Other features are less fundamental. If you so choose you can set the motherboard to talk to you as it boots, informing you what it’s doing at each step in a pre recorded American style voice. It’s gets fantastically irritating, very quickly, but it might be worth enabling if you’re troubleshooting at POST, as it will tell you what isn’t working, such as CPU or memory and is less cryptic than a series of lights.
A feature labelled Instant Music caught my eye and claims that it will enable you to play back audio without booting up the PC. Asus supplies a plastic strip that sits over the F keys of your keyboard to indicate what keys control the feature. However, though I enabled the feature in the BIOS and selected the DVD-ROM drive as the Instant Music Drive it didn’t work for me.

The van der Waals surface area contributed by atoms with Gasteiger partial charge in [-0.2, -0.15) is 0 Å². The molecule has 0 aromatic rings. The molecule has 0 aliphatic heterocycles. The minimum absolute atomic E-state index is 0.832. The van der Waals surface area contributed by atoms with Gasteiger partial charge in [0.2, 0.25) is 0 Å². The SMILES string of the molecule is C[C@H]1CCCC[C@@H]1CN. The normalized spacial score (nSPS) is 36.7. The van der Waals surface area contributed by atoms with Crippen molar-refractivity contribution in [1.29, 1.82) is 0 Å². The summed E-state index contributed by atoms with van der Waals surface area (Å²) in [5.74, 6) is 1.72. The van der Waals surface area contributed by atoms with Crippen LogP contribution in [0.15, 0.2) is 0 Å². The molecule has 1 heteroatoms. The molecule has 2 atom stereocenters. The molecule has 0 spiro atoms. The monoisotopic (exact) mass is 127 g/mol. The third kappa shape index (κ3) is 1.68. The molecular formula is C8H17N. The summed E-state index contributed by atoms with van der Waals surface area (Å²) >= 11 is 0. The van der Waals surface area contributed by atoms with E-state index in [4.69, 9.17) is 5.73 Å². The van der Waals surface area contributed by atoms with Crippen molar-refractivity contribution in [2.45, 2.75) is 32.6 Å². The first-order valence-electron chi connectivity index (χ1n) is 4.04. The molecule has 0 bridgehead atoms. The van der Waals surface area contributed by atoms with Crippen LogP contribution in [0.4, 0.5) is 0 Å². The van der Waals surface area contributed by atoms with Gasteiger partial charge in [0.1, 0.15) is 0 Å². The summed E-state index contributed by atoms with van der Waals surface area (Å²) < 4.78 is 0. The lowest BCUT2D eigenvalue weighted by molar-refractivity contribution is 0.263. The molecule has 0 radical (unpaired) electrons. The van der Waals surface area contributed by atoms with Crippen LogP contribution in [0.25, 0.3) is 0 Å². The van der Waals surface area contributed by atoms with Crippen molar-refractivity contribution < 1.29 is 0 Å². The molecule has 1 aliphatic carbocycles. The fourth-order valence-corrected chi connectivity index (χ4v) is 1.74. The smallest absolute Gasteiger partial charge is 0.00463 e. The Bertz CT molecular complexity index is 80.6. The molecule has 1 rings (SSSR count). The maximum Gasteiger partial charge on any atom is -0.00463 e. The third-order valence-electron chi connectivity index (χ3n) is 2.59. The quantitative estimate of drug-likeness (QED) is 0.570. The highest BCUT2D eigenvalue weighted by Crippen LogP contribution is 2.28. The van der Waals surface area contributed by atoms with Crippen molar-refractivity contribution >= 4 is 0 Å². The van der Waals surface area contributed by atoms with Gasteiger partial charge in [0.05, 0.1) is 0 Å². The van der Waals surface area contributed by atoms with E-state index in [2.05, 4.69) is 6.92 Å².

Another feature is the LAN Cable status option which will tell you if an Ethernet cable is live, and even estimate its length, which again could be used for troubleshooting.
As well as supporting Socket 939 Athlon 64 CPUs including dual-core X2s, and offering SLI, the board has a lot of technology going for it. The nForce4 chipset sports nVidia’s NVFirewall and NVActiveArmor. It’s a better option than the Windows Firewall and offloads data packet inspection tasks from the CPU.
The chipset also supports SATA-II, the highlight of which is a data transfer rate of 3GB/s, ready for the latest generation of drives. Another tasty supported feature is Native Command Queuing, which can offer a nice performance boost on compatible drives.
There’s a Dual-RAID option, with the nForce4 SLI chipset providing four SATA connectors with the option for RAID 0, 1, 0+1 and JBOD. Clearly this isn’t good enough and Asus has added a Silicon Image controller that adds another four SATA ports and the option of RAID 0, 1, 5 or 10. That’s more like it.